Suffering high unemployment in order to keep inflation low cuts against the Fed’s legal mandate. Or, to put it more bluntly, it may be illegal.

In fact, the unemployment situation is getting worse, and many leading economists say that – under Mr. Bernanke’s leadership – America is suffering a permanent destruction of jobs.

For example, JPMorgan Chase’s Chief Economist Bruce Kasman told Bloomberg:

[We've had a] permanent destruction of hundreds of thousands of jobs in industries from housing to finance.

The chief economists for Wells Fargo Securities, John Silvia, says:

Companies “really have diminished their willingness to hire labor for any production level,” Silvia said. “It’s really a strategic change,” where companies will be keeping fewer employees for any particular level of sales, in good times and bad, he said.

And former Merrill Lynch chief economist David Rosenberg writes:

The number of people not on temporary layoff surged 220,000 in August and the level continues to reach new highs, now at 8.1 million. This accounts for 53.9% of the unemployed — again a record high — and this is a proxy for permanent job loss, in other words, these jobs are not coming back. Against that backdrop, the number of people who have been looking for a job for at least six months with no success rose a further half-percent in August, to stand at 5 million — the long-term unemployed now represent a record 33% of the total pool of joblessness.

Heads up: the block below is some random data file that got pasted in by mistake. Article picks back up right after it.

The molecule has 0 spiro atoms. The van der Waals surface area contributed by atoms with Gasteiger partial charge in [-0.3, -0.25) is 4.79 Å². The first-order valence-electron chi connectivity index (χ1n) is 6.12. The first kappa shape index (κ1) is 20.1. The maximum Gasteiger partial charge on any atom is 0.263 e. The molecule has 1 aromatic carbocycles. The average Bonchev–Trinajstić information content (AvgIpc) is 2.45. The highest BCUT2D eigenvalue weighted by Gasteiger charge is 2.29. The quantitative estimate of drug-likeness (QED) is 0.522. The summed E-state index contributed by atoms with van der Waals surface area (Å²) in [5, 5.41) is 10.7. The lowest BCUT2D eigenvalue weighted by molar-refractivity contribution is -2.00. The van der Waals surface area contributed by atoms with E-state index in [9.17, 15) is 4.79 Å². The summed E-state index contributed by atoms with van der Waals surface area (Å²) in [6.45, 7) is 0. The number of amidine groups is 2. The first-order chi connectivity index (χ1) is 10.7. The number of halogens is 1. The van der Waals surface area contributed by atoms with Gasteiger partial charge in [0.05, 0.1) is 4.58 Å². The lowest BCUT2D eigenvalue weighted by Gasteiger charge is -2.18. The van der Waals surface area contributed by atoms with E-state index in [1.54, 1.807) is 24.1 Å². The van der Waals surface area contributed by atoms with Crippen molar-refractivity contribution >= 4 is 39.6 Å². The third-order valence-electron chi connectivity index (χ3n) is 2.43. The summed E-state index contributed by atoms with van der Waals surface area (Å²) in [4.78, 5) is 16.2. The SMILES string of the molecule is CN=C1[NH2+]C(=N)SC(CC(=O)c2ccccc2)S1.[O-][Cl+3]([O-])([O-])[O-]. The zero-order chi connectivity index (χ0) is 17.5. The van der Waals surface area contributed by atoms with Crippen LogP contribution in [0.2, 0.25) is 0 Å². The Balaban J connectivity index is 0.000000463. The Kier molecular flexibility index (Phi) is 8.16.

And see this.

In fact, the Fed intentionally curbed lending by banks in an attempt to stem inflation, without addressing whether public banks could provide credit.

The Government Has Allowed Wealth to be Concentrated in Fewer and Fewer Hands

As I pointed out a year ago:

A new report by University of California, Berkeley economics professor Emmanuel Saez concludes that income inequality in the United States is at an all-time high, surpassing even levels seen during the Great Depression.

The report shows that:

  • Income inequality is worse than it has been since at least 1917
  • “The top 1 percent incomes captured half of the overall economic growth over the period 1993-2007″
  • “In the economic expansion of 2002-2007, the top 1 percent captured two thirds of income growth.”

As others have pointed out, the average wage of Americans, adjusting for inflation, is lower than it was in the 1970s. The minimum wage, adjusting for inflation, is lower than it was in the 1950s. See this. On the other hand, billionaires have never had it better.

As I wrote in September:

The economy is like a poker game . . . it is human nature to want to get all of the chips, but – if one person does get all of the chips – the game ends.

In other words, the game of capitalism only continues as long as everyone has some money to play with. If the government and corporations take everyone’s money, the game ends.

The fed and Treasury are not giving more chips to those who need them: the American consumer. Instead, they are giving chips to the 800-pound gorillas at the poker table, such as Wall Street investment banks. Indeed, a good chunk of the money used by surviving mammoth players to buy the failing behemoths actually comes from the Fed…

This is not a question of big government versus small government, or republican versus democrat. It is not even a question of Keynes versus Friedman (two influential, competing economic thinkers).